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NASA opens space station to private


NASA;The international space station: The next hot tourist destination

NASA is proposing launching private astronaut missions at the International Space Station as early as 2020, the agency announced Friday.

As part of its directive to open the station for commercial use, the US space agency will support up to two private astronaut missions to the space station each year. The missions can be up to 30 days each.
The private astronauts will take a NASA-approved commercial space vehicle to the space station, and they will conduct commercial and marketing work on the station or in work spaces attached to the station, according to NASA’s press release.
“We’re enabling up to two commercial flights with private astronauts per year,” said NASA’s International Space Station Deputy Director, Robyn Gatens. “So depending on how many seats they want to carry, that would be a dozen or so private astronauts potentially per year on the International Space Station.” 
Gatens later added, “private astronauts from other countries can fly through a US entity”. That means ISS passenger-guests do not need to possess a US passport, or even hail from a space-faring nation. They will need to book their training, their ride and their up-to-30-day stay through an American space carrier.
These are work trips, according to the NASA directive released Friday (PDF).
Your work must either connect to NASA’s mission; require “the unique microgravity environment” of the space station for your manufacturing, production or development process; or “support the development of a sustainable LEO (low Earth orbit) economy.”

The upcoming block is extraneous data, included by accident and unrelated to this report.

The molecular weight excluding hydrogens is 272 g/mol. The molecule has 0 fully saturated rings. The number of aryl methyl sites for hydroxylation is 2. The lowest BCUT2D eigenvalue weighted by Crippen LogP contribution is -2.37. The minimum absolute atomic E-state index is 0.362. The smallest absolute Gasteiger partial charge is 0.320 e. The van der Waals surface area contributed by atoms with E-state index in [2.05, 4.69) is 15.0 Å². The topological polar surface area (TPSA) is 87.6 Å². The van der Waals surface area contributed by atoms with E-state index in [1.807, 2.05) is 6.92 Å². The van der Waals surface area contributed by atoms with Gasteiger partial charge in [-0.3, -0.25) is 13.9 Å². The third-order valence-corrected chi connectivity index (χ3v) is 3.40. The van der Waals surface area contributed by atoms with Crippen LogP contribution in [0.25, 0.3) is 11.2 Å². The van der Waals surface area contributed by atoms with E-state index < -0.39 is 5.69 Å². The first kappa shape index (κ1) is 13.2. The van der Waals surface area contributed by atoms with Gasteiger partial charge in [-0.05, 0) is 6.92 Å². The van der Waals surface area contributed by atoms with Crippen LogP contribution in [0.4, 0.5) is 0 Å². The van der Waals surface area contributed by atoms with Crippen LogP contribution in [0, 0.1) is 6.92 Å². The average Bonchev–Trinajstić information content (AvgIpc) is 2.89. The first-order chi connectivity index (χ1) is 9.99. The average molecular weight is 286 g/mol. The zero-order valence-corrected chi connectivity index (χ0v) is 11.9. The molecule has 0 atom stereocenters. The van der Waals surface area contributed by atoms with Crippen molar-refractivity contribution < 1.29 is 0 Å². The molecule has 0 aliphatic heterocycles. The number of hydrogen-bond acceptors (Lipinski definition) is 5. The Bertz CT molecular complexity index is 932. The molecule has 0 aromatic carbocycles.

You’ve also got to be in shape, meeting NASA’s tough medical standards and the space station’s training and certification requirements.
And it’ll cost you: Upwards of $35,000 per night for room and board — and air — at the International Space Station.
And it’ll cost millions to get there and back, since your transportation to the station must take place in a US spacecraft developed under NASA’s Commercial Crew Program.
Launching private astronaut missions is part of a larger effort to expand commercial activity at the space station beyond the research and development currently limited by the ISS National Lab mandate.
The newest NASA directive is intended to allow “commercial manufacturing and production and allow both NASA and private astronauts to conduct new commercial activities aboard the orbiting laboratory.”
In a separate research announcement, NASA laid out several requirements that must be met, including a feasibility assessment, before such missions would be allowed.

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